Thursday, October 17, 2013

Don't Waste Your Time With This Spice

I struggled through Just Add Spice by Carol E. Wyer. And I only finished it because I had to review it. This book is disgusting! Who really reads this garbage? A woman, done wrong, gets revenge in a brutal and demeaning way – over and over again. Many men will pay for their sins because of this one person who wants to put them all in their place – and not in a ladylike manner, I might add. Don’t waste your time! I received a complimentary copy of this book in exchange for my review. – again, the only reason I finished it.

Monday, October 14, 2013

Jemay's Latest Travel Mystery Needs an Editor

J.A. Jemay is back with a new Ainsley Walker Gemstone Travel Mystery, this time set in Portugal. The Portugal Sapphire sees Ainsley taking a job in Portugal to find a stolen azulejos with a sapphire imbedded in it. The search takes her all over Portugal with some death-defying adventures, a friendship with a criminal, and a little romance to boot! The history, culture and port wine lessons are wonderful, but the story itself is a bit farfetched. I think I felt the same way about the last book she wrote (The Puerto Rico Pearl). Although a bit unrealistic, the story still kept my interest. One thing that really upset me with this book is that there were many grammatical errors. I think Jemay has a good thing going here with her travel mysteries, but she definitely needs a good editor. If errors don’t bother you, you may love this book. But they drive me nuts!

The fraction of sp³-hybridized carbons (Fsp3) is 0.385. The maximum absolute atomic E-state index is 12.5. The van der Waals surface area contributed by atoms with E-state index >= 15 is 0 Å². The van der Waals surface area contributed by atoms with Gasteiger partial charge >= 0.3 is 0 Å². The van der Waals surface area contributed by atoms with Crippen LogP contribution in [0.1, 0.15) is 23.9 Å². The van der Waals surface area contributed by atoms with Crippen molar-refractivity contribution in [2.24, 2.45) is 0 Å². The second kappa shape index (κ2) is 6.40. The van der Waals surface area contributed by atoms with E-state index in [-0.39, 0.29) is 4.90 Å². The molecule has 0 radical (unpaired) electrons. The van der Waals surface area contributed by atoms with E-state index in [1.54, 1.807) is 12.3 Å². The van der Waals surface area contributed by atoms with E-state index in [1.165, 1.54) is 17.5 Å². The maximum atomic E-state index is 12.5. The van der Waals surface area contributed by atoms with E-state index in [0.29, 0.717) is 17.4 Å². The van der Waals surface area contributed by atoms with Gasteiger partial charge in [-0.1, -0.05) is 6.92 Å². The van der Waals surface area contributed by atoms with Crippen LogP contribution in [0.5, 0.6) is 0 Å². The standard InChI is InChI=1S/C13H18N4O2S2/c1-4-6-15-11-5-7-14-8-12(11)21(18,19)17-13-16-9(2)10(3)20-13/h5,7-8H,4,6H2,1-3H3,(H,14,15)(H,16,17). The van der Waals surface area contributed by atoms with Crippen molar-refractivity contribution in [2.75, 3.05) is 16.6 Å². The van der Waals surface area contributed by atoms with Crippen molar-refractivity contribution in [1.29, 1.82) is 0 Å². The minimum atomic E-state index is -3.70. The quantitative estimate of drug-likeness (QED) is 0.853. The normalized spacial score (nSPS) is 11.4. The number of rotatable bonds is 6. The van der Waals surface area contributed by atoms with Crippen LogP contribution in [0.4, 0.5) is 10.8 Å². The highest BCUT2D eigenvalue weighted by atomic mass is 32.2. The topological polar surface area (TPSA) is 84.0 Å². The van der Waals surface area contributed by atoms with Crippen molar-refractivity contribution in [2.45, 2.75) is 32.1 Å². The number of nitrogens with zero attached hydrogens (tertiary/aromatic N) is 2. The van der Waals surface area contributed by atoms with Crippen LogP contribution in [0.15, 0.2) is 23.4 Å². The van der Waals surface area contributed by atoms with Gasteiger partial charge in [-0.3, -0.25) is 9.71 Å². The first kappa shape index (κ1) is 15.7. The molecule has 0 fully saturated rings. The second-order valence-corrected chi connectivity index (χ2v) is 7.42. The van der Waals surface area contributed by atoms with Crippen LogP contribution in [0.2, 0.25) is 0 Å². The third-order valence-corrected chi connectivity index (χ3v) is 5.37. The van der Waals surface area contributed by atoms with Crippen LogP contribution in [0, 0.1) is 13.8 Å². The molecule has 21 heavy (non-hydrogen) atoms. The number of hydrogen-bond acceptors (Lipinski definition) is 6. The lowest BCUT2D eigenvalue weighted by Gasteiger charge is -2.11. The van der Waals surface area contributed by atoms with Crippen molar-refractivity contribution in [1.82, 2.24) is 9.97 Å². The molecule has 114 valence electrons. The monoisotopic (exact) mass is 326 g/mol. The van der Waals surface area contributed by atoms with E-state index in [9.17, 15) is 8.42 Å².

Friday, October 4, 2013

The Burgess Boys is not Olive Kitteridge

Elizabeth Strout's The Burgess Boys is a novel centered around a dysfunctional family from Shirley Falls, Maine. The brothers have relocated to New York City while their sister remains in their old hometown. But each has its own issues and none of them get along so well. When their nephew gets in trouble for throwing a pig’s head into a mosque (yes, this is really in the story) for no apparent reason, the brothers are pulled back to town to help with legal issues. Slowly, their history from childhood is revealed and eventually we can understand why they are the people they have grown into. But, really, this story is not just about the boys. A great part of the story centers around the sister and her son and the wife and ex-wife of the brothers. It’s fragmented. A great deal of the book covers the immigrants that have taken up resident in Shirley Falls. I enjoyed learning about the Somalis, but I have to say the story seems to jump from one character to another. It is entertaining but it doesn’t come close to Strout’s previous book, Olive Kitteridge.